In this June 18, 2015 file photo, vapour forms across the wings of an Airbus A380 as it performs a demonstration flight at the Paris Air Show, Le Bourget airport, north of Paris. (FRANCOIS MORI / AP)
BEIJING -- China's vast market and surging demand in the aerospace sector is inspiring more European companies to strengthen their presence in the country.
China has the ambition to develop its aviation in both the civil aviation and the manufacturing sector. To us, it is win-win cooperation
Francois Mery, Chief Operating Officer, Airbus Commercial Aircraft China
They are flocking to China with tailored products and services, purchasse orders, new service contracts and ramping up production in localized facilities.
Broad market in space
Eutelsat Communications, one of the world's leading satellite operators, signed a Memorandum of Understanding with China Unicom during the French President Emmanuel Macron's state visit to China from January 8 to 10.
"China Unicom is our ideal partner for promoting satellite communications in the Belt and Road regions. The MOU aims at addressing the fast-growing market in the Asia-Pacific region," said Rodolphe Belmer, CEO of Eutelsat.
Both sides will jointly leverage resources to enhance inflight connectivity services from the west coast of North America to Asia, and down to Australia. They will also consider further developing satellite communication services across the globe.
Meanwhile, China Aerospace Science and Technology Corporation (CASC) and Dassault Aviation signed a cooperation framework agreement, targeting efficiency and integration improvements in China's manufacturing industry.
The two companies have set up joint ventures and will provide information, as well as digital and consulting services with customer-oriented research, design, simulation, manufacturing and management.
In the aviation sector, the world's leading aero-engine manufacturer CFM International concluded agreements and MOUs for new engine orders and long-term support agreements covering nearly 500 CFM engines.
The total value of the agreements is US$9.1 billion at list price.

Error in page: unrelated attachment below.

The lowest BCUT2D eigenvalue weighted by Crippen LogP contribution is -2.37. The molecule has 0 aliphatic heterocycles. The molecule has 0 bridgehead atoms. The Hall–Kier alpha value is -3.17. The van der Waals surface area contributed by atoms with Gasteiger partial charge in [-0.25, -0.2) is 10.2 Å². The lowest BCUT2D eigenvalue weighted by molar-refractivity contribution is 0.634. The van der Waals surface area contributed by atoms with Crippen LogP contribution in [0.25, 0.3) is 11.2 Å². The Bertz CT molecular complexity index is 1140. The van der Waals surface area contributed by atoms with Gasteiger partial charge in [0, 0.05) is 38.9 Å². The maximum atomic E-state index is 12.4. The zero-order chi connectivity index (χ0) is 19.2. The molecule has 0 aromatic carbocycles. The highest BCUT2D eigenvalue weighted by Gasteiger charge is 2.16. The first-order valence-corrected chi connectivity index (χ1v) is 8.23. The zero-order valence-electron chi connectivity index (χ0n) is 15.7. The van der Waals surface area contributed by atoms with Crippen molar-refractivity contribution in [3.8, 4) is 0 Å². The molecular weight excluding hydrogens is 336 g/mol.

CFM International signed a purchase agreement with Spring Airlines, China's low-cost airline, with a contract price of 2.9 billion dollars.
It signed an agreement with Xiamen Airlines, which entails the purchase of 150 aero-engines and the overhaul of 20 aero-engines, with a total value of US$2.05 billion.
It also signed a memorandum of understanding worth of US$4.2 billion with China's Hainan Airlines for purchasing of new and spare engines and long-term support.
"Our relationship with Chinese aviation industry goes back more than 30 years, not only as a customer base but a very important supplier base," said Philippe Petitcolin, CEO with CFM parent company Safran.
"The new agreements strengthen our commitment to China and solidifies our relationships with our customers there, providing a strong foundation for even more cooperation in the future."
Airbus on Tuesday signed a Memorandum of Understanding with the National Development and Reform Commission of China (NDRC) on further development of industrial cooperation in Tianjin.
Both sides agreed to further enhance their industrial cooperation by strengthening technical innovation, engineering capabilities and supply chain expansion.
"China has the ambition to develop its aviation in both the civil aviation and the manufacturing sector. To us, it is win-win cooperation," said Francois Mery, chief operating officer of Airbus Commercial Aircraft China.
On the same day, Airbus and its Chinese partners also signed a framework agreement on ramping up its A320 production rate at its Final Assembly Line in Tianjin to six aircraft per month.
"China is more and more important to Airbus. Airbus not only sell aircraft here, but also targets a vertical integration in cooperation with China," Mery said.